Sometimes I have had episodes, whether that be mania or severe depression when I have been unable to think coherently, been unable to make decisions. Unable to make ‘safe’ decisions. All thoughts of risk go out the window and that is dangerous. Not only can this lead to self-harm, but it can also place those around you in danger. A crisis management plan can be essential as part of a wellness plan.
Plan Ahead with a Crisis Management Plan
What I realized after one of my episodes was that without a crisis management plan, decisions could be made for me and they might be decisions I wouldn’t usually make. The idea of someone thinking I would benefit from ECT (electro convulsive therapy), fills me with dread. But in a situation where I am not deemed capable of making decisions, without a crisis management plan in place, I could be left open to having my decisions made for me. I set about talking to my family, my friends, my GP, about making a crisis management plan.
What is a Crisis Plan?
Put simply, it is a plan that identifies what YOU would like to happen should you be in a position where you are considered unable to make certain decisions for yourself. There are numerous templates that can be found online and they all follow a similar pattern. You choose who you want as your preferred contacts in a ‘crisis.’ It is a way to include contact details of your GP and mental health support team where possible. You can specify what you would want to happen in certain circumstances; for example, I do not grant permission for ECT. This is specifying your wishes and is an important part of a crisis management plan. You should include what medication you take for your condition and in what dosage. You can tailor your plan to your needs.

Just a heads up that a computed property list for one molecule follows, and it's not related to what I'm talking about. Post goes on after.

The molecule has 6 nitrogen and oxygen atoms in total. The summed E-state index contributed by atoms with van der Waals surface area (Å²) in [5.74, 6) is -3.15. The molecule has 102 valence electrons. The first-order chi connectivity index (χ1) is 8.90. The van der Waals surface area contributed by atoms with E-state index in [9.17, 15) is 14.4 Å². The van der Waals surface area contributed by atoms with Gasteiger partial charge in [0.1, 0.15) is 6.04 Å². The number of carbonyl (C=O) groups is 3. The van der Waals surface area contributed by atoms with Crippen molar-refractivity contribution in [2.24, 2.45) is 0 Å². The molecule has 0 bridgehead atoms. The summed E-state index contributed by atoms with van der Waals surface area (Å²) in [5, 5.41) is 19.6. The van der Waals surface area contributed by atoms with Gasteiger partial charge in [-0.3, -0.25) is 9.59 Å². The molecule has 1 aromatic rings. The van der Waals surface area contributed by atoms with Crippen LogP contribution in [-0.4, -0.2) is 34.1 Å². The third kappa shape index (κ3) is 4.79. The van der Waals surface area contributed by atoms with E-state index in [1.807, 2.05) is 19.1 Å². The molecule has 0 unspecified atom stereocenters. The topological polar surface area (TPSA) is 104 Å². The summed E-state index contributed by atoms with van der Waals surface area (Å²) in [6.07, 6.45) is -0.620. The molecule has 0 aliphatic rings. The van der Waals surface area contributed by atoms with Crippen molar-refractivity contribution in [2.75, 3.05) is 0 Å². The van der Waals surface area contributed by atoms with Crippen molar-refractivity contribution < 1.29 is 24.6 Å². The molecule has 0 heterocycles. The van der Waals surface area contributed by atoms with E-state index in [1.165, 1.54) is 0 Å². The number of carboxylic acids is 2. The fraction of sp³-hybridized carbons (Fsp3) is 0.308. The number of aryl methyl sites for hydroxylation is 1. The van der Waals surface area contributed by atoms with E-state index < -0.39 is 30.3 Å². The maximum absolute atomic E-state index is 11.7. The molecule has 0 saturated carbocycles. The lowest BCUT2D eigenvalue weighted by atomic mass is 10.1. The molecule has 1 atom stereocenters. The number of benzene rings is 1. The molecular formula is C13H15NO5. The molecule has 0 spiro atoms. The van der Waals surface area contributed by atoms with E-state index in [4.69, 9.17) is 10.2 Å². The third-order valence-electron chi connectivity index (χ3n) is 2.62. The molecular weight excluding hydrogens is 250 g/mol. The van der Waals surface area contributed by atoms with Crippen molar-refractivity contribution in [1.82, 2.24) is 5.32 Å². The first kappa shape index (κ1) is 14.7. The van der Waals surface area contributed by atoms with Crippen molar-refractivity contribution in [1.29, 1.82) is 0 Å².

Who is the Plan For?
The people to consider giving copies to are your employer in case anything happens at work; your partner, husband, wife; or close friends and family. It really can be given to anyone. When writing mine, I spoke to family and friends, explained what my crisis management plan was about and asked if they would like to have a copy.
These are you choices in black and white. One thing I should stress is that a crisis management plan needs to be put together when you are well.
Include known triggers in your plan. This can help those around you spot danger signs. When I head toward an episode, I am not always aware it is happening and someone else spotting that can be vital for my wellbeing. I also know that my actions in the past have put others in potential danger. That is why the crisis management plan is for everyone and not just for you, the person with the mental health condition. Along with triggers, include warning signs. This can help those around you spot if things are not right. For me, I go quiet (and that’s not the usual me), withdrawn, irritable, emotional, angry. I might not always realize this but my manager or colleagues around me every day might spot those signs and be able to communicate that with me. Having that support is beneficial and knowing it is there can help contribute to your wellness.
Good to Talk
Talking about our experiences with our mental health can help others open up. By opening up, the word gets spread and knowledge can grow. That is something that can truly make all the difference.
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